My initial intention was to review “stick, carrot and speedometer” approaches all in one post, less long-windedly, and then to note that these, while useful, aren’t sufficient to cover all methods of changing behaviour. As both “None of” and Vera point out, there are other techniques which don’t fit into these categories.

      The “plugs that won’t go in the wrong way” and similar things are mistake-proofing – None of’s “choice of default” examples are a great additional way of looking at this, for which I’m grateful. The “embedded assumptions”, from the regular/Diet Coke default to presumptuousness about file formats (“Attach your resumé as a Word document”) or users’ capabilities in general could in some ways be said to define what is considered “mainstream society/behaviour”, however nebulous that actually is. And of course in some cases it is self-reinforcing, since, for example (as you pointed out in an earlier comment), most computers come pre-loaded with Windows, thus instilling not only a ‘default’, but also a reliance on it.

      With the lack of “carrot” examples, I was trying vainly to find some which were both “carrot” and “control”. While of course I agree with Vera and Mick that there are some great examples where a product or service offers a real incentive to attract and retain users (by helping them achieve what they want to do) I’m not sure that they fit a “control” definition. They change people’s behaviour, and are designed to change behaviour, but they don’t do it by preventing the user doing what he or she wants. Amazon’s information, suggestions and so on are very persuasive, but they don’t stop me going to my local bookstore to buy the books I’ve read about on Amazon.

      Maybe the blog should expand to include non-control persuasion (looking at guerilla and viral marketing, real-life applications of neuro-linguistic programming in commercial or political contexts, and so on). This area fascinates me, but I feel it’s already covered well by people such as Douglas Rushkoff and Martin Howard. However, I’m gradually trying to build up my knowledge of this area too, so I hope in due course it’ll be possible to formulate a more structured overview of persuasion and control (it’s probably a continuum rather than discrete labels – is persuasion not just an attempt at psychological control?)

      Game theory and behavioural psychology, as Matt says, must have a lot more useful and considered things to say about the stick/carrot issue.

      To clarify my admittedly over-simplistic “using sticks to change people’s behaviour is not a good idea” comment: I think, generally, it’s not a very enlightened design approach. Sure, it may solve the immediate problem (just as stopping someone sleeping on a bench solves the immediate problem) but it’s a rather myopic approach for designers to take, ignoring the wider consequences of their work. How many examples are there, really, of a ‘stick’ approach actually solving a bigger problem? Did caning kids at school eliminate misbehaviour? Or did it just teach kids to avoid getting caught? The designer tasked with creating an uncomfortable bench may have been fulfilling the narrow brief specified, but in terms of advancing society or solving social problems, he or she did nothing. And I may be hopelessly romantic, but I’d rather see design evolving down a more ambitious route – e.g. see the work of McDonough and Braungart – than becoming a mere commodity brought in for a specific task (“We need someone to design a bench with a central armrest”). Hey, I’m young and idealistic.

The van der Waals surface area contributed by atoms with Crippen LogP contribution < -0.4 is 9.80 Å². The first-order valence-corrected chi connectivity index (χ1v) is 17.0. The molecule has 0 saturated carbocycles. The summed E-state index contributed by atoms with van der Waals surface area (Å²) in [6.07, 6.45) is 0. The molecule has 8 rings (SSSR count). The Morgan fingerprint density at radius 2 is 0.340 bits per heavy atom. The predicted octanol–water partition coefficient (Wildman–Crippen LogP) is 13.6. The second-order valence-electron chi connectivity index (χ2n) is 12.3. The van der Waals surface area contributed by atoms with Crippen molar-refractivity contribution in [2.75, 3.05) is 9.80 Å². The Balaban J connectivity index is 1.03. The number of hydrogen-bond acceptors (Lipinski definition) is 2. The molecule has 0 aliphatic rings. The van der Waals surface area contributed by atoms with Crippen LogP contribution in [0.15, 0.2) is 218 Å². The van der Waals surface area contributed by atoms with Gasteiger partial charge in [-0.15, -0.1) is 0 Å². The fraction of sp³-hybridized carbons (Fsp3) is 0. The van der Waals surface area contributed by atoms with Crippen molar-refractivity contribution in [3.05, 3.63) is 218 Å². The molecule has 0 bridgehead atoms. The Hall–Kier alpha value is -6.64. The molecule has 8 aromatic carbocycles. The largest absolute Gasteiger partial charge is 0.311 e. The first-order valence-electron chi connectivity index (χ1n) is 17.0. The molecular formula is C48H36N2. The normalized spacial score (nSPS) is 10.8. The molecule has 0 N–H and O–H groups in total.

Thanks again to everyone for the comments; I’ll try to make Part 2 of the post a bit clearer and better argued.

    6. Pingback: Architectures of Control in Design » Teaching customers a lesson

    7. This area does naturally venture more into realms such as marketing, psychology and even philosophy or politics, than specific design elements alone do. Those realms, of course, are unavoidable if you move past identifying physical architectures of control (the immediate reasoning underlying the creation of those properties which force behavior), and expand the analysis to include the motivation and agendas of, and effects on, both parties in general.

      Carrots without sticks don’t, by their nature, prevent one from doing anything or force a particular behavior. Every product (supposedly) offers benefit(s). The carrot alone is merely a free sample, lure, or reward. When the expensive local caterer’s shop serves free gourmet delicacies to the public of an afternoon, they are causing potential clients to interact with their product. Test driving a Jaguar for an entire day won’t stop me from going elsewhere and buying another car, but it could very well prove the hook that makes me decide I ‘can’t live without one’. Future rewards are more complicated (and can force an undesirable relationship). Misleading carrots are usually not specifically about the design of the product either, and also do not truly force any behavior. All this is because, I believe, things in themselves do not motivate humans.

      There are, as you say, many voices discussing consumer behaviour and the manipulation of it in general. Subliminal advertising and marketing (ie. retailers, recently, via smell) have been recognized in business for a long time. That might be related to this blog’s topic, but as performance art is to industrial design. In order to recognize the similarities between audience interactivity with the product of each, one has to broaden the perspective so much as to make it harder to comprehend all at once. Focusing only on design deceipt and trickery, for example, would narrow the focus back down slightly. (Good for ‘sales’ too …villians and scandal will always outperform virtue.)